The rescue boat appeared with Suzanne and Randy in it, as well as Brian's and my cameras. They circled us like shark photographers, and we couldn't help laughing as we begged for assistance. With proper coaching, Brian and I successfully righted the boat. By that time I was not only tired, but feeling embarrassed and sorry that I had overturned my friends' vessel. I knew I did not want to sail it to the dock. Randy took over and I joined the rescue boat and "recovered."

Back on shore, I ate the remaining cold spaghetti and took a hot shower. We made a short trip to town to Elementaita Weavers, where I bought a handwoven blanket and pillow, and returned to the Yacht Club veranda with apples and our books for a lazy afternoon.

Just after I had stretched and expressed the desire to Go Take a Nap, an interesting young man I had met earlier--Mark, a Peace Corps volunteer--came up and asked, "You can sail, right?" I looked sidelong at Suzanne and laughed. I thought he was joking.

"My crew is leaving before the next race. Do you want to sail with me?"

I told him he might really regret his choice (although I was vindicated by seven other sailors who capsized that morning), but Mark seemed determined.

I was put in a harness, a new experience for me, and we practiced flying the spinnaker once; the next thing I knew we were racing. I will admit that I had no idea where we were on the lake or the race course the entire time we sailed. I was simply concentrating on doing the right thing at the right moment. And hiking out, along with tacking and trimming the jib, required more strength, grace, and agility than I appeared to have remaining.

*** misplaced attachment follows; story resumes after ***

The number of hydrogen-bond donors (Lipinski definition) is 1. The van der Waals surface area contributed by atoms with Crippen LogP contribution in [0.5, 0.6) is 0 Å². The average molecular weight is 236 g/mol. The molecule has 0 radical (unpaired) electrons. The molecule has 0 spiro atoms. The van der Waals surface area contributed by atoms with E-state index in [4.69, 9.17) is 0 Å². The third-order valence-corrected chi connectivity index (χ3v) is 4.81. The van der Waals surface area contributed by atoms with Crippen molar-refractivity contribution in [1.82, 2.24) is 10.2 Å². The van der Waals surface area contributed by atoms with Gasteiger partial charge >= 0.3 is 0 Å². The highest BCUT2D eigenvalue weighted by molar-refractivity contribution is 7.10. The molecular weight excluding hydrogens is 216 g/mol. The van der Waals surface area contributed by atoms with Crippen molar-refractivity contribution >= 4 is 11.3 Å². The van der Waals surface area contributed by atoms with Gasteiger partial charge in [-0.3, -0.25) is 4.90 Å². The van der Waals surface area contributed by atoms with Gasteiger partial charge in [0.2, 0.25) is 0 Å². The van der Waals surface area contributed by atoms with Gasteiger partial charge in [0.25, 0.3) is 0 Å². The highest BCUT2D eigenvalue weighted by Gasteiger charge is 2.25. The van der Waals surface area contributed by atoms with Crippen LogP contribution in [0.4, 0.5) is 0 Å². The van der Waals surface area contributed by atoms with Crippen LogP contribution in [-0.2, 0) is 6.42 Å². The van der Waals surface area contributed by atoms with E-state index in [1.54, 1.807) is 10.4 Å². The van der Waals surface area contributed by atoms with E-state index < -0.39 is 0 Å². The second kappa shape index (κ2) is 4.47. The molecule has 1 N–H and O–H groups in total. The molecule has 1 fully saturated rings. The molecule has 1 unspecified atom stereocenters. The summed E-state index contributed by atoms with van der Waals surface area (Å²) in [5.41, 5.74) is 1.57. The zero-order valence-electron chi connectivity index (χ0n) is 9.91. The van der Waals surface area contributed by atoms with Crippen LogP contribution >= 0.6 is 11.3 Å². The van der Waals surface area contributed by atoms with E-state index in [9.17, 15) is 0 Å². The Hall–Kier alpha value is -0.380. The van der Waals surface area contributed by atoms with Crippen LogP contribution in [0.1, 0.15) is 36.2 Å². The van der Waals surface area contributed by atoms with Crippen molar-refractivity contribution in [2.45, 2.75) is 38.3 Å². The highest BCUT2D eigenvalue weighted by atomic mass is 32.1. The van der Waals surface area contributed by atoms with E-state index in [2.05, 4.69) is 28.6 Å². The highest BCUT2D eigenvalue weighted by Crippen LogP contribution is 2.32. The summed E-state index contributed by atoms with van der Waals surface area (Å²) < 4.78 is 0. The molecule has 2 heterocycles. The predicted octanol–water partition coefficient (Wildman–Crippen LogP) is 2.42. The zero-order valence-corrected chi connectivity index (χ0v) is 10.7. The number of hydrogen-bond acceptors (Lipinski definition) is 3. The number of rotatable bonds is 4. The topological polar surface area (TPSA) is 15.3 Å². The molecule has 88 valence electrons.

Nevertheless, Mark was great to sail with, and an odd skipper: he didn't give orders, nor get frantic and shout, and was just as interested in talking to me as he was in sailing. I was enjoying myself. Then we capsized. But before I could panic or become hippo fare, we were back in the boat.

Next, "we" somehow screwed up the spinnaker, and as I was attempting to fetch it out of the water, I fell out of the boat so that I was dangling  backside down by the rubber band attached to my harness, laughing and yelling, "I'm gone...I'm out...I'm Not In The Boat!"  To which my calm skipper replied, "Yet strangely still with us," as I was dragged alongside the racing boat. He made a deft turn which boomeranged me back aboard, and Mark admitted to me it was the first time he'd lost his crew without capsizing.

Being outside the boat over the water in a harness (the right way), virtually flying, was exhilarating and probably the best of any sailing experience I'd had. When I thought my thighs could take no more, the races were over.

Just in time for confirmation that the crowd on shore had witnessed my sidecar excursion, and for a promised run with Suzanne.  We headed over to Crescent Island, taking off our running shoes to wade across the gully. We ran down the airstrip with an amazing view of Mount Longonot. It was not long before we saw herds of zebra, water buck, Thompson's gazelles and finally, wildebeest, in the fields ahead. We had to negotiate where to run without unwittingly causing a stampede.

The run was spectacular: fever trees along the lake, a gorgeous sunset, zillions of pelicans set to flight by our thoughtless feet, and plovers dive-bombing us as we headed out, perceived threats to their nests. We ran for over an hour, I on the fumes of adrenaline from earlier adventures, and returned to camp for lentils and drinks with Randy, Brian, and Mark.

I slept soundly that night with bruised legs, beers in my belly, and a deep sense of self satisfaction and relief that it wouldn't be death by drowning, or by hippo, today in Kenya.